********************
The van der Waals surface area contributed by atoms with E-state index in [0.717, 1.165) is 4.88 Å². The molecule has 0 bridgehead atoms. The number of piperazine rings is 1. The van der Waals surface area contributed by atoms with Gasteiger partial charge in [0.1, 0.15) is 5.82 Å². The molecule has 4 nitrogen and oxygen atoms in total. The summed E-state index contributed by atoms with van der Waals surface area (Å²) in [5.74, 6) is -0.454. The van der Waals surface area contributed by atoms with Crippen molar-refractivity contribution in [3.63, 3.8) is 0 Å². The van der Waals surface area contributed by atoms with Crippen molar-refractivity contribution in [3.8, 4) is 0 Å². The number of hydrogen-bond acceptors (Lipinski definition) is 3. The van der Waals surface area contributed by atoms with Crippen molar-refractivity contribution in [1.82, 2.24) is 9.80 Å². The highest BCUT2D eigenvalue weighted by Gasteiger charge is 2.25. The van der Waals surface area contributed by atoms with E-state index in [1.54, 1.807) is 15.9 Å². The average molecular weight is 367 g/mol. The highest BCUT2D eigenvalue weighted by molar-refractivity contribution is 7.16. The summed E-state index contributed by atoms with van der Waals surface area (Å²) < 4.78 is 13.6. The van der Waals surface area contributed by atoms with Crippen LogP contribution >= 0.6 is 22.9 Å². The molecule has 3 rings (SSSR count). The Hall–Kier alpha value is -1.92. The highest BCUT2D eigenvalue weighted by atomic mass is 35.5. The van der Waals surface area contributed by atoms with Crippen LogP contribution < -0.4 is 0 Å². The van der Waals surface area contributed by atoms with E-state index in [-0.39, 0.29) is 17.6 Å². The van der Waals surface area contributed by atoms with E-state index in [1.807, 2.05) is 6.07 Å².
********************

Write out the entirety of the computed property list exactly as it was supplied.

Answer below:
The van der Waals surface area contributed by atoms with E-state index in [0.717, 1.165) is 4.88 Å². The molecule has 0 bridgehead atoms. The number of piperazine rings is 1. The van der Waals surface area contributed by atoms with Gasteiger partial charge in [0.1, 0.15) is 5.82 Å². The molecule has 4 nitrogen and oxygen atoms in total. The summed E-state index contributed by atoms with van der Waals surface area (Å²) in [5.74, 6) is -0.454. The van der Waals surface area contributed by atoms with Crippen molar-refractivity contribution in [3.63, 3.8) is 0 Å². The van der Waals surface area contributed by atoms with Crippen molar-refractivity contribution in [3.8, 4) is 0 Å². The number of hydrogen-bond acceptors (Lipinski definition) is 3. The van der Waals surface area contributed by atoms with Crippen molar-refractivity contribution in [1.82, 2.24) is 9.80 Å². The highest BCUT2D eigenvalue weighted by Gasteiger charge is 2.25. The van der Waals surface area contributed by atoms with E-state index in [1.54, 1.807) is 15.9 Å². The average molecular weight is 367 g/mol. The highest BCUT2D eigenvalue weighted by molar-refractivity contribution is 7.16. The summed E-state index contributed by atoms with van der Waals surface area (Å²) < 4.78 is 13.6. The van der Waals surface area contributed by atoms with Crippen LogP contribution >= 0.6 is 22.9 Å². The molecule has 3 rings (SSSR count). The Hall–Kier alpha value is -1.92. The highest BCUT2D eigenvalue weighted by atomic mass is 35.5. The van der Waals surface area contributed by atoms with Crippen LogP contribution < -0.4 is 0 Å². The van der Waals surface area contributed by atoms with E-state index in [-0.39, 0.29) is 17.6 Å². The van der Waals surface area contributed by atoms with E-state index in [1.807, 2.05) is 6.07 Å².